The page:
Note: Where available, the PDF/Word icon below is provided to view the complete and fully formatted document
 Download Current HansardDownload Current Hansard    View Or Save XMLView/Save XML

Previous Fragment    Next Fragment
Wednesday, 17 November 2004
Page: 117

Senator LUDWIG (4:07 PM) —There are a couple of issues in relation to this matter but at this point we are only dealing with exemption from the cut-off. I do not particularly want to refer to the record on these issues but there is, as Senator Nettle clearly pointed out, a limited amount of time available. I think that is clear to everybody. We would expect the government to be able, in a very short space of time, to provide a definitive priority list of the bills they want to deal with so that we can start looking at the substance of the issue.

With respect to the bills that have not yet been introduced, an exemption from the cut-off is not being sought today and I cannot comment on them. Nor can I try to second-guess how many bills the government may seek to exempt from the cut-off, how many may be controversial and how many may not be controversial. Those are matters we will have to determine on their merits when they are presented to us and we will then deal with those matters in the way I have spoken about earlier. We will deal with them having regard to the principle of whether the government does require the bills—whether they are urgent and whether the government can demonstrate that to us. There is merit in the government's being able to provide that list. At least I think we can agree that these are unusual times in that we have, in effect, only two weeks and one day of sittings remaining, and it would be helpful for everyone in the chamber to be provided—at some point when the government can provide it to us; I am not asking for it now—with the legislative program that the government expects to be able to get through in the time available.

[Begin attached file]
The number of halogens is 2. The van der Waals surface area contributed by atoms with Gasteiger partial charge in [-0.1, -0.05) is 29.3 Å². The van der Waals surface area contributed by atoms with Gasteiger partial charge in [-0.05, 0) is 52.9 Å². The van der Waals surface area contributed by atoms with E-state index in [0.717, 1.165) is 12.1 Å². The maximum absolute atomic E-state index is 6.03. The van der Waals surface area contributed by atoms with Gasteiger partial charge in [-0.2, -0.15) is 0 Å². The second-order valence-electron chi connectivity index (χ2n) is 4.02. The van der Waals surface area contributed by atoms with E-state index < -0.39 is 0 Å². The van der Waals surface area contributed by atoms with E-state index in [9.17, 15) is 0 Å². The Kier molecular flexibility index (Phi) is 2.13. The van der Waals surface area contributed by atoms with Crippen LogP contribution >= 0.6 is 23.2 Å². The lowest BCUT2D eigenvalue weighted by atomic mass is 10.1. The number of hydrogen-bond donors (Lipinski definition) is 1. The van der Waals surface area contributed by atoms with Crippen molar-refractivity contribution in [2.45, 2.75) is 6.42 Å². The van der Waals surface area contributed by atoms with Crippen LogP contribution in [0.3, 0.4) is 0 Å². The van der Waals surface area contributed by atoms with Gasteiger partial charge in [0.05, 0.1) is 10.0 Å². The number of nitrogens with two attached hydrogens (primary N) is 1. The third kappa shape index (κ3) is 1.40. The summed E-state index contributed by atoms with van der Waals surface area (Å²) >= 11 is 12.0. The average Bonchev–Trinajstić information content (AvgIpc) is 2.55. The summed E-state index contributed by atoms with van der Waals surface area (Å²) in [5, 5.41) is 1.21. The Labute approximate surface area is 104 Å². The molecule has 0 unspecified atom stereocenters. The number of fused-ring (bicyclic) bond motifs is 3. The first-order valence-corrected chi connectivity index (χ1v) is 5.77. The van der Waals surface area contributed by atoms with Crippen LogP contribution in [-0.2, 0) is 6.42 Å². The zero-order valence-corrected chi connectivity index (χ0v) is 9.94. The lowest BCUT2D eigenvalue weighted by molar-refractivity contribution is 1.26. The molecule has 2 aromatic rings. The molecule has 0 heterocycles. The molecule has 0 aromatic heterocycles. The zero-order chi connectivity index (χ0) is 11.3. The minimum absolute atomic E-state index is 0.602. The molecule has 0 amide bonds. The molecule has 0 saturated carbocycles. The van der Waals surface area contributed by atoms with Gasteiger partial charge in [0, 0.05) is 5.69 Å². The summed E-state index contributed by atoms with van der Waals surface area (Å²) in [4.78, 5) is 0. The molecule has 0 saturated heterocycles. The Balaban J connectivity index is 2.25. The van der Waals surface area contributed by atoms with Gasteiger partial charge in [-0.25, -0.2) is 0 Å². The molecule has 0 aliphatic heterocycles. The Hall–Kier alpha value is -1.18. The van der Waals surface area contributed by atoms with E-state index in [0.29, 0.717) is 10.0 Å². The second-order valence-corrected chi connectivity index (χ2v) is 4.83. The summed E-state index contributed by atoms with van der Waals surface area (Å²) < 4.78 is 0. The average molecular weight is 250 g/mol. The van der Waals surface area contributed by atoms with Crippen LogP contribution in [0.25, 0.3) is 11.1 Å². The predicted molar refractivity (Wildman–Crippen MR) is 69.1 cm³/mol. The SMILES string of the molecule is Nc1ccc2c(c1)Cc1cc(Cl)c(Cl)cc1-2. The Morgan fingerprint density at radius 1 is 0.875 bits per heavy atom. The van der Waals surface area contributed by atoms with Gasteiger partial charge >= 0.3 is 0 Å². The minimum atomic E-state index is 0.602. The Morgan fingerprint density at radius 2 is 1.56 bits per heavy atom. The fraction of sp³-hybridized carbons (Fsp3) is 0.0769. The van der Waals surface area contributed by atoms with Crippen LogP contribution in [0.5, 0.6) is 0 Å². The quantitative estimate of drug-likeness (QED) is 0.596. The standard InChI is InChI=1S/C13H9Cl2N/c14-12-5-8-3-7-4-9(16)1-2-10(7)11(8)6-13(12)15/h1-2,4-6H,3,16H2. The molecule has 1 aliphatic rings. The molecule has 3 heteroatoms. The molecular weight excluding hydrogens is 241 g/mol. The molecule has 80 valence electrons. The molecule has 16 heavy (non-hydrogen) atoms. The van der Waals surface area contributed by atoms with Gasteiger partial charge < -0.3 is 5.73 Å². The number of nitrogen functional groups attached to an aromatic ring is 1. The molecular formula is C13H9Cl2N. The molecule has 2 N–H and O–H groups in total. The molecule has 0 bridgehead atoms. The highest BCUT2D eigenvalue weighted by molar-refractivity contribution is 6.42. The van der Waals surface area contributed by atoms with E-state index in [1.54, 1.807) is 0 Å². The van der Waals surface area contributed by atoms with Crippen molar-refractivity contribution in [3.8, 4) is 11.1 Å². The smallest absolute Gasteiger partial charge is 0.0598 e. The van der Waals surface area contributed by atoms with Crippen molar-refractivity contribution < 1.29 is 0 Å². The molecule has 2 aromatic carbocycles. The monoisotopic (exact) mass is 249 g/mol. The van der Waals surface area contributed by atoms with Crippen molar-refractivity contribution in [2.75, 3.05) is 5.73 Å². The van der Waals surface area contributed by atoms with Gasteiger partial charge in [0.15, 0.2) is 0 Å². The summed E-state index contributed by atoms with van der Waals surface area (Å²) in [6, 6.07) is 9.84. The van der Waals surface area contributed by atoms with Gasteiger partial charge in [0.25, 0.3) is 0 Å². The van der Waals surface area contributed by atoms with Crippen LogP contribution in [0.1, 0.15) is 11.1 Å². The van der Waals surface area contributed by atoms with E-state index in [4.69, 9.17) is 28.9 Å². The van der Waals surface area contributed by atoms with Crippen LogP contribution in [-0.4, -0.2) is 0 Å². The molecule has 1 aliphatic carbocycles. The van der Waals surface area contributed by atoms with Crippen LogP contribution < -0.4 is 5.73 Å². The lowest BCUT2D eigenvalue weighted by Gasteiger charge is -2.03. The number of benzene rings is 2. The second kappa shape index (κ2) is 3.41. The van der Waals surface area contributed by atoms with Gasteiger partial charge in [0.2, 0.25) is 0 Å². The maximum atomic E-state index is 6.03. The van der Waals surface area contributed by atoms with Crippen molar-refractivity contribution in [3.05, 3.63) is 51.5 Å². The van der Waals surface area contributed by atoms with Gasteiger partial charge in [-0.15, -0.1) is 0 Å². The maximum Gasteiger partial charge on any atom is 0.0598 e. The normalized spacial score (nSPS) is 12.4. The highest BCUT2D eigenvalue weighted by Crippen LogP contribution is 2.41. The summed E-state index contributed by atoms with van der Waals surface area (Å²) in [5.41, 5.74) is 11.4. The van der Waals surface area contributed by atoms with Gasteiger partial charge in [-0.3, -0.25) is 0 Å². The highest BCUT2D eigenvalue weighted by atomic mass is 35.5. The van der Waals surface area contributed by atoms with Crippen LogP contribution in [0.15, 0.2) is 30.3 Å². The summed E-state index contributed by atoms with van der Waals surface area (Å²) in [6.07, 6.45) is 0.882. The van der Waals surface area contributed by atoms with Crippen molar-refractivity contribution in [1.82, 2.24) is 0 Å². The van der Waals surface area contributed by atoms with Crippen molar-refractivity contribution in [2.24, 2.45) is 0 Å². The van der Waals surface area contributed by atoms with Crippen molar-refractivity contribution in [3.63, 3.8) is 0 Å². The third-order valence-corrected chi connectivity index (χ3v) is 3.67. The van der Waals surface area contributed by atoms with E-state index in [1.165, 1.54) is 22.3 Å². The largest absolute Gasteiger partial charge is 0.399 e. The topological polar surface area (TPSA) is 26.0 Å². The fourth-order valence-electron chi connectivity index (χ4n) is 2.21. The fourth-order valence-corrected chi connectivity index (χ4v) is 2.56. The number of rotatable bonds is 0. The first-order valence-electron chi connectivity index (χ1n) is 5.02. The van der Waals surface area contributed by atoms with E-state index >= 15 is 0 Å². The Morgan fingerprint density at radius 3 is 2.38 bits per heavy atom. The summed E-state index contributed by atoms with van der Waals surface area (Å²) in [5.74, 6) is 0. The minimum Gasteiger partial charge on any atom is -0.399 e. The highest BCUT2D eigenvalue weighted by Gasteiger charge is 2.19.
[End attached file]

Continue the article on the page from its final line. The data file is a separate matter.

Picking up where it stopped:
As I indicated earlier today, the purpose of the cut-off motion is to avoid this unseemly end-of-year rush when we all try to work additional hours. People get tired and cranky and cannot then reflect upon bills in the appropriate way. If we can structure a situation to ensure that that does not happen, it would certainly be helpful to me and to my colleagues. In essence, we might not be able to avoid some of the matters coming before us because we may be required to deal with them because of their urgent nature or because of certain start-up dates, but in those instances the government will have to make the case and persuade us that the legislation is urgent and needs to be dealt with. Of course, the government may not want to deal with some of those bills between now and the end of the sittings for this year. I have not heard from the government about which bills they require to be dealt with. Some bills may be sent to a committee and, as a consequence, may not be available to be dealt with. So it would be helpful if the government took on board my comments and those of Senator Nettle to ensure that, at least in this period before 1 July, we have an open and accountable government that is willing to share information.